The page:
The debate over the Patriot Act and the National Security Agency’s snooping on millions of Americans is all about the balance between national security and individual rights. Similarly, increasing complaints about urban policing have us discussing the conflict between those rights and public safety.
But voters aren’t much help. A new Rasmussen Reports national telephone survey finds that they remain closely divided on both questions as they have been in regular surveying for the past four years.
Twenty-seven percent (27%) of Likely U.S. Voters believe that in the United States today our legal system worries too much about protecting individual rights at the expense of national security. But 32% feel that the legal system worries too much about protecting national security instead. Another 32% think the balance between the two is about right.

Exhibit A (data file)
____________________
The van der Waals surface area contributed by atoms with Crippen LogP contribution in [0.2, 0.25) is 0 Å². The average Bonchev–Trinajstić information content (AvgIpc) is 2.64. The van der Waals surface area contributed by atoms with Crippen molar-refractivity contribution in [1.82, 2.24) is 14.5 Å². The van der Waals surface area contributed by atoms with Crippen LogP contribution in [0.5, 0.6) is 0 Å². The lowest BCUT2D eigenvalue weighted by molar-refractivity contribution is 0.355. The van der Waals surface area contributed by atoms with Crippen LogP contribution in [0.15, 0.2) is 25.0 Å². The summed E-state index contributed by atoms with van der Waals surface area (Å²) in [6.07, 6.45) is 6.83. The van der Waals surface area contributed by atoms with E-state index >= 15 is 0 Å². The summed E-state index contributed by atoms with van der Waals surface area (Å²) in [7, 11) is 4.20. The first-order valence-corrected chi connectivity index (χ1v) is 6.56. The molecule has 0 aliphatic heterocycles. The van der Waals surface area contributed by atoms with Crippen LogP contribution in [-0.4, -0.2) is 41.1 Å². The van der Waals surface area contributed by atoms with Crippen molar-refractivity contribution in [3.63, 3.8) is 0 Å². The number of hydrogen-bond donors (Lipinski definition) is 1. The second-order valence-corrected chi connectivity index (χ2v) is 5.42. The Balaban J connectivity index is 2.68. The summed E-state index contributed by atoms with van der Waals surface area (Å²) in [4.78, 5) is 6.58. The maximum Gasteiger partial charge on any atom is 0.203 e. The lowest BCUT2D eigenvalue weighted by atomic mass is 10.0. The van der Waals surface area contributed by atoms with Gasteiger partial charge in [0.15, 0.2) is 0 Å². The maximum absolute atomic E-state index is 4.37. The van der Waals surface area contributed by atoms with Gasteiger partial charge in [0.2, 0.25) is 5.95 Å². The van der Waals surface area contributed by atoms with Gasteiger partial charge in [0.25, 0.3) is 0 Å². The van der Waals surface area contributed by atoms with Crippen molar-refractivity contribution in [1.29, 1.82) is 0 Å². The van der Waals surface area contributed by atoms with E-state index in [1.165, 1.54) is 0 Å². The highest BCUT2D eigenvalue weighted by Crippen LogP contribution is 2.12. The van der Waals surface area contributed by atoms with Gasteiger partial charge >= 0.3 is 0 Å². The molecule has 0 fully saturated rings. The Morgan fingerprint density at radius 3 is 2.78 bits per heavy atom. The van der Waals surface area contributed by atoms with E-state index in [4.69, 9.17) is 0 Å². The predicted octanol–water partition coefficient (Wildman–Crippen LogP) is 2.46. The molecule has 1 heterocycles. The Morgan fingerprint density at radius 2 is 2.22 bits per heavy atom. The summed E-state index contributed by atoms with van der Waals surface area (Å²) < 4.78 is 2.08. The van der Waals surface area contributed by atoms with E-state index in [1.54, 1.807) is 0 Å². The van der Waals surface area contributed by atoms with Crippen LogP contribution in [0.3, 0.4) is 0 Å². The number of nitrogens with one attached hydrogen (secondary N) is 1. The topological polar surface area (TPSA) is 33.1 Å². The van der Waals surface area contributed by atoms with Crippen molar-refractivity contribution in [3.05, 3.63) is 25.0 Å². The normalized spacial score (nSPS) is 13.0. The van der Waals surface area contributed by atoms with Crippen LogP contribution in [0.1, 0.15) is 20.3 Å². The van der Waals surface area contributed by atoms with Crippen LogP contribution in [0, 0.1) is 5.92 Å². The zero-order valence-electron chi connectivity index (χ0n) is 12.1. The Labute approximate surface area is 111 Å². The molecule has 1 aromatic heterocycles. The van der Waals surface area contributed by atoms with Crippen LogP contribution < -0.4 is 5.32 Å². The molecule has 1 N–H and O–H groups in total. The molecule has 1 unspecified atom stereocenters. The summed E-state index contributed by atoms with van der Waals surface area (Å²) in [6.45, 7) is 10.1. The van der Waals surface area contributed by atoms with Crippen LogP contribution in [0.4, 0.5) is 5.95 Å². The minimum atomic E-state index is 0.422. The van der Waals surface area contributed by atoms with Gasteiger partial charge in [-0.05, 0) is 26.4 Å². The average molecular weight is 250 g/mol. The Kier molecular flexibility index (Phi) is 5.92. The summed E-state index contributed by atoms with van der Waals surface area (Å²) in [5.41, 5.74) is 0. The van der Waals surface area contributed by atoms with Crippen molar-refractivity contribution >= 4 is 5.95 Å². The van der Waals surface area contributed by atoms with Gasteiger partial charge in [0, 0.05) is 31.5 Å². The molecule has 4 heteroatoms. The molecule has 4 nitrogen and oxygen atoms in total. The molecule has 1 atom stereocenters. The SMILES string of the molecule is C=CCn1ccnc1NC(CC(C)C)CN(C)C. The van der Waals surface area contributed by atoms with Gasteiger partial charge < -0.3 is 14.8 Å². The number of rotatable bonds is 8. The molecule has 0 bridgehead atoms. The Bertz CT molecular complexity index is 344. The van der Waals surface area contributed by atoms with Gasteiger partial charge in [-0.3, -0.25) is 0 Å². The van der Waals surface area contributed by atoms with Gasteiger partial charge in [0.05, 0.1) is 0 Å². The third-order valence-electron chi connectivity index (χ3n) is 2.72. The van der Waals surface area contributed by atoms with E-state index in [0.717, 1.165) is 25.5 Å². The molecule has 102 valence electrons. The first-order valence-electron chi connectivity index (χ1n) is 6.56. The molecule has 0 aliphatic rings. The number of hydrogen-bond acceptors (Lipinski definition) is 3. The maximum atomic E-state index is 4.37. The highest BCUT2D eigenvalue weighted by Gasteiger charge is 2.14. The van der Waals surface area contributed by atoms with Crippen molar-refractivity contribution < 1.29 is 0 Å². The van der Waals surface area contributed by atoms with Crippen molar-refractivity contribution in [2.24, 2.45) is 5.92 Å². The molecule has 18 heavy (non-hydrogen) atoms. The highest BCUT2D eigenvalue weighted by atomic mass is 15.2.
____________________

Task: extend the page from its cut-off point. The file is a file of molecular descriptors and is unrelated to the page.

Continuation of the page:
Twenty-nine percent (29%) say the U.S. legal system worries too much about protecting individual rights at the expense of public safety. Nearly as many (27%) disagree and think the system errs on the side of public safety instead. Again, one-third (35%) of voters believe the balance is about right. (To see survey question wording, click here.)
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The national telephone survey of 950 Likely Voters was conducted by Rasmussen Reports on May 25-26, 2015. The margin of sampling error for the survey is +/- 3 percentage points with a 95% level of confidence. Fieldwork for all Rasmussen Reports surveys is conducted by Pulse Opinion Research, LLC. See methodology.
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